Escambia County Leads the Nation in Charging Juveniles as Adults
More kids in Florida wind up in adult prisons than in any other state. That’s because in Florida, more kids are prosecuted as adults for felony crimes. Within the state, one county stands out in particular for sending the highest proportion of juveniles to the adult court system: Escambia County in the Florida panhandle.
From 2015-2016, 1,864 Escambia County took in 1,864 juvenile delinquents. Of these, the county directly filed 120 to the adult system. Many activist groups advocate for changing the procedure that sends minors to the adult court system with relative ease. No Place for a Child, a coalition of several groups like the Southern Poverty Law Center, seeks a three-part approach for changing the way kids end up in adult courts and prisons:
- Restore judicial involvement in deciding when a child should be prosecuted as an adult
- Limit the number of offenses that can send a child to the adult court system
- Hold children who have been prosecuted as adults in juvenile facilities
Florida’s Direct File Law
Members of the House and Senate have filed bills to address these issues; yet the biggest concern is Florida’s direct file statute, which allows prosecutors to file charges against youth offenders in the adult criminal justice system without any feedback from a judge. Consequently, fourteen- and fifteen-year-olds can face adult criminal charges for committing, attempting to commit, or conspiring to commit any of nearly twenty felony offenses.
Under direct file, Florida prosecutors can charge sixteen- and seventeen-year-olds who are found guilty of committing any felony offense as adults. Another big issue is the fact that at no point in this process do the juveniles facing adult charges receive an opportunity to protest the charges against them.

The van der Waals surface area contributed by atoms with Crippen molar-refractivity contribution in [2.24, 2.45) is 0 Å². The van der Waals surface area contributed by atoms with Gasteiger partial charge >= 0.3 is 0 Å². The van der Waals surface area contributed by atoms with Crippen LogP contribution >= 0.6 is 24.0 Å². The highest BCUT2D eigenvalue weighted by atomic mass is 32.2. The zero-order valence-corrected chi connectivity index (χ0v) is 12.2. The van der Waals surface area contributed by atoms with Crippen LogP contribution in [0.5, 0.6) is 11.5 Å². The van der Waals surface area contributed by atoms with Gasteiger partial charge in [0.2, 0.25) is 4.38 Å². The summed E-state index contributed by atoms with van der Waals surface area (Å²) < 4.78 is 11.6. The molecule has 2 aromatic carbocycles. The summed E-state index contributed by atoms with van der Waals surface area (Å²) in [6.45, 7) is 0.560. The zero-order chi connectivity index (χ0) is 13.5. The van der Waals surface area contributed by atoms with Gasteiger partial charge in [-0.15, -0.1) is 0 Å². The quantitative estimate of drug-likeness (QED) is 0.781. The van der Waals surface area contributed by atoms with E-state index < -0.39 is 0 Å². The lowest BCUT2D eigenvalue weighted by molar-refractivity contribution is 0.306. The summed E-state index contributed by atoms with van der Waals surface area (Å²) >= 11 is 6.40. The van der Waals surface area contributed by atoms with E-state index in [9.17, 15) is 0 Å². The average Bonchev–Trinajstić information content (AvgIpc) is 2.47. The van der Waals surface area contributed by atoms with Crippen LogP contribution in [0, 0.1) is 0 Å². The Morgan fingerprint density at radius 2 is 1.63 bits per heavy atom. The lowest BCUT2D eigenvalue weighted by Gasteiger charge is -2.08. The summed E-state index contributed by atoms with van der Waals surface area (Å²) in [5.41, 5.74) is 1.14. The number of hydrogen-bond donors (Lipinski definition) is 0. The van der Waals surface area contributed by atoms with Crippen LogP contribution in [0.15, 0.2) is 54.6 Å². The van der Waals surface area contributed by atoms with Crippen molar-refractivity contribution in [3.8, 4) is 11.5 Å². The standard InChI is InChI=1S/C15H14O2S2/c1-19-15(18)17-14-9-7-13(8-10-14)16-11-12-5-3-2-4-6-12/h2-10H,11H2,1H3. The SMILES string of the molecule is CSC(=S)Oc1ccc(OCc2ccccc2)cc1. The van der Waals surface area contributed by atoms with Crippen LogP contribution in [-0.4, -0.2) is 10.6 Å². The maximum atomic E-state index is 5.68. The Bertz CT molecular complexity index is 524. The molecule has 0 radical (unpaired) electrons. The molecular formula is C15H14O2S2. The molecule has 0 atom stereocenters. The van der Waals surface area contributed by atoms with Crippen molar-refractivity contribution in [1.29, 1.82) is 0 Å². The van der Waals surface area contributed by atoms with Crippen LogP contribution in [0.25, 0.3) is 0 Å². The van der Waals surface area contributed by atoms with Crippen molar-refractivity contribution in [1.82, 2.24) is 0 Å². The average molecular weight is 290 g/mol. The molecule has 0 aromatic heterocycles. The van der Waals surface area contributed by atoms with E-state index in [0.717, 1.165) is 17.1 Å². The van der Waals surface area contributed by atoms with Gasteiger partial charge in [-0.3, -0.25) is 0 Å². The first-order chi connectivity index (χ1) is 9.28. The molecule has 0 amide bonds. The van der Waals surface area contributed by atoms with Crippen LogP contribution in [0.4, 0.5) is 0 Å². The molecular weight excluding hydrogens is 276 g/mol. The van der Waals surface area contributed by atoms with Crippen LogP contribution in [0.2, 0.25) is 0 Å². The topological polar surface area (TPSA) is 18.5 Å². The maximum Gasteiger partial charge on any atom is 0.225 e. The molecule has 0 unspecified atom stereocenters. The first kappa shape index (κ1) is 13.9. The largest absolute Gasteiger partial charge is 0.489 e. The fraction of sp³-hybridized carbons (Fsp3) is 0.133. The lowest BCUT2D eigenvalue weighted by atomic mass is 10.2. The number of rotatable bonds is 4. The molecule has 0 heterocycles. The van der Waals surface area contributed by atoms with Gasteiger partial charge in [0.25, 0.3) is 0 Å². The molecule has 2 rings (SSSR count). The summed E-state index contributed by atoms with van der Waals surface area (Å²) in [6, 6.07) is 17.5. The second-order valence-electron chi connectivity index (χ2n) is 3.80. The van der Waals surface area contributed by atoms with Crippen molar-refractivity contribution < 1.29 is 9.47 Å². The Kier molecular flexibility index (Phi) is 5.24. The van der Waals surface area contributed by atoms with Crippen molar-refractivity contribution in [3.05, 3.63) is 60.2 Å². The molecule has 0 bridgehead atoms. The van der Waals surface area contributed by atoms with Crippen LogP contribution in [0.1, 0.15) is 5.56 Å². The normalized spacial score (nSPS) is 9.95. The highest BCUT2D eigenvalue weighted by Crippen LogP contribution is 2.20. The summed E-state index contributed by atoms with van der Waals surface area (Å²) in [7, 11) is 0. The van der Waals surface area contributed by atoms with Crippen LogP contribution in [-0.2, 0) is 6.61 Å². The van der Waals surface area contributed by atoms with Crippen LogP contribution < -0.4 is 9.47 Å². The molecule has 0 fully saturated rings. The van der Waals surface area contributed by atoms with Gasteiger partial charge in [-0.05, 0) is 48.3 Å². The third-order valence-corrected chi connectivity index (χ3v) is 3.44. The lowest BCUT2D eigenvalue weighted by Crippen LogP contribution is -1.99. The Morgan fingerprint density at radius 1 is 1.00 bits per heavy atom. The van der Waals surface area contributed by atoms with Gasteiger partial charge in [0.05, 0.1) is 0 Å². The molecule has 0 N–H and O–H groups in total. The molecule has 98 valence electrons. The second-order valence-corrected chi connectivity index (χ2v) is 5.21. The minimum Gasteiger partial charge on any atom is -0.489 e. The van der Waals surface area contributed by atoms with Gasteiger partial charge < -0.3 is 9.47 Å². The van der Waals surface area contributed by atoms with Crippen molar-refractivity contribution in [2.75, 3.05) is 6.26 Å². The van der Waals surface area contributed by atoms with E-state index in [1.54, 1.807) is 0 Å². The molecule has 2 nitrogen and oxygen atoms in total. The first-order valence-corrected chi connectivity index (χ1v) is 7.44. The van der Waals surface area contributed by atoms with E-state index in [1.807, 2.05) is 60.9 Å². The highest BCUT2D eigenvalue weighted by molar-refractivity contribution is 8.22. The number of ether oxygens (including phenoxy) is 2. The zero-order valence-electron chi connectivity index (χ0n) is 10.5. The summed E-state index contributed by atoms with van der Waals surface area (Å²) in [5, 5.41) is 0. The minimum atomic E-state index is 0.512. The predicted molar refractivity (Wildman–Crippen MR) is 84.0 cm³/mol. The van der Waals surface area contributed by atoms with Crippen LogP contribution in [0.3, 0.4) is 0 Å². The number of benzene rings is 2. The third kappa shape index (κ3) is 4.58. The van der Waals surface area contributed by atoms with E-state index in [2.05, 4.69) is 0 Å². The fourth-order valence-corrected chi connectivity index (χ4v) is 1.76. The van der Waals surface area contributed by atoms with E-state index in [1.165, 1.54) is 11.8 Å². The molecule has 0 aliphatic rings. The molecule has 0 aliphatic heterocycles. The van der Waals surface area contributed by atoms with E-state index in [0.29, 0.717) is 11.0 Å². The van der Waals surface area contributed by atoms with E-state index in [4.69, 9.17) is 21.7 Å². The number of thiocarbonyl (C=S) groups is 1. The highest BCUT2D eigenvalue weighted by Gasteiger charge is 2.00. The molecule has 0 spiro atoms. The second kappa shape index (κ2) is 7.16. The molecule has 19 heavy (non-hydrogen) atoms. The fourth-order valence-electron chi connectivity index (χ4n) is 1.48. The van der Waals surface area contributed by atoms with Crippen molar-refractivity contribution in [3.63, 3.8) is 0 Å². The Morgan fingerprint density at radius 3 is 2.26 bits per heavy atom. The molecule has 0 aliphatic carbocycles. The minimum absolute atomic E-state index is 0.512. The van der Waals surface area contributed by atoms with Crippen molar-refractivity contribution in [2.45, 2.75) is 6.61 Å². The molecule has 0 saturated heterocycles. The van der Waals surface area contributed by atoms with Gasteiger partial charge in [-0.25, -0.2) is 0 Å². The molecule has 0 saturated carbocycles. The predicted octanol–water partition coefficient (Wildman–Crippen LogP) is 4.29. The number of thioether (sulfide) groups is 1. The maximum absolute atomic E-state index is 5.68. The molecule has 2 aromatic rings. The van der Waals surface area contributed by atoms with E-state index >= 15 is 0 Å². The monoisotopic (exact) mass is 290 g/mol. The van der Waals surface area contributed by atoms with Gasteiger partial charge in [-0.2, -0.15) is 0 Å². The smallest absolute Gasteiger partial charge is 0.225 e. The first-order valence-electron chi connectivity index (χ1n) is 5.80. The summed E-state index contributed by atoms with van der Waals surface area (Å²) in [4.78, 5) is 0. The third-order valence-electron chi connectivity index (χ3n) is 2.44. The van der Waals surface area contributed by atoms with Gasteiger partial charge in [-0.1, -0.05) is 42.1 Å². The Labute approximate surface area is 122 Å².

No Place for a Child currently seeks the implementation of “fitness hearings.” These hearings would allow juveniles to ask a judge to review their case before it is transferred out of the juvenile justice system.
How Do Juveniles End up in Adult Court in Florida?
The state attorney for the First Judicial Circuit believes that implementing fitness hearings would add more to a judge’s caseload without changing results. Currently, the presiding judge has absolute authority to issue juvenile sanctions instead of adult sanctions at the end of any criminal proceeding involving a juvenile; yet he claims that the majority do not issue juvenile sanctions.
The decision to transfer a minor to the adult system requires input from several authorities. First, the case must be evaluated by a prosecutor, who then sends it to his supervisor, who then sends it to the chief assistant state attorney for review. Each person reviewing the case considers several aspects before deciding if the case is fit for the adult system. Some questions they consider include:
- Was the crime a violent crime?
- Did it involve a weapon?
- What is the juvenile’s criminal history?
- How old is the juvenile?
The bills filed in the Legislature are backed by bipartisan support. The ultimate goal is to help juveniles who engage in criminal activity be rehabilitated as much as possible. Research shows that juveniles who end up in adult jails and prisons often leave hardened criminals rather than kids who look forward to a fresh start. They are also many times more likely to be subjected to physical and sexual abuse.
Keeping Your Child Out of the Justice System
The first and most important step a parent can take to help their child avoid escalating involvement in the criminal justice system is to hire an experienced criminal defense lawyer with a focus on juvenile defense. For over 20 years, defense attorneys at the Umansky Law Firm have helped juveniles and their families in Central Florida overcome the many obstacles that accompany criminal charges. We believe that everyone deserves a second chance, especially young adults who are still maturing. Call our office for a free case review, chat with us online 24/7, or email us for a free consultation.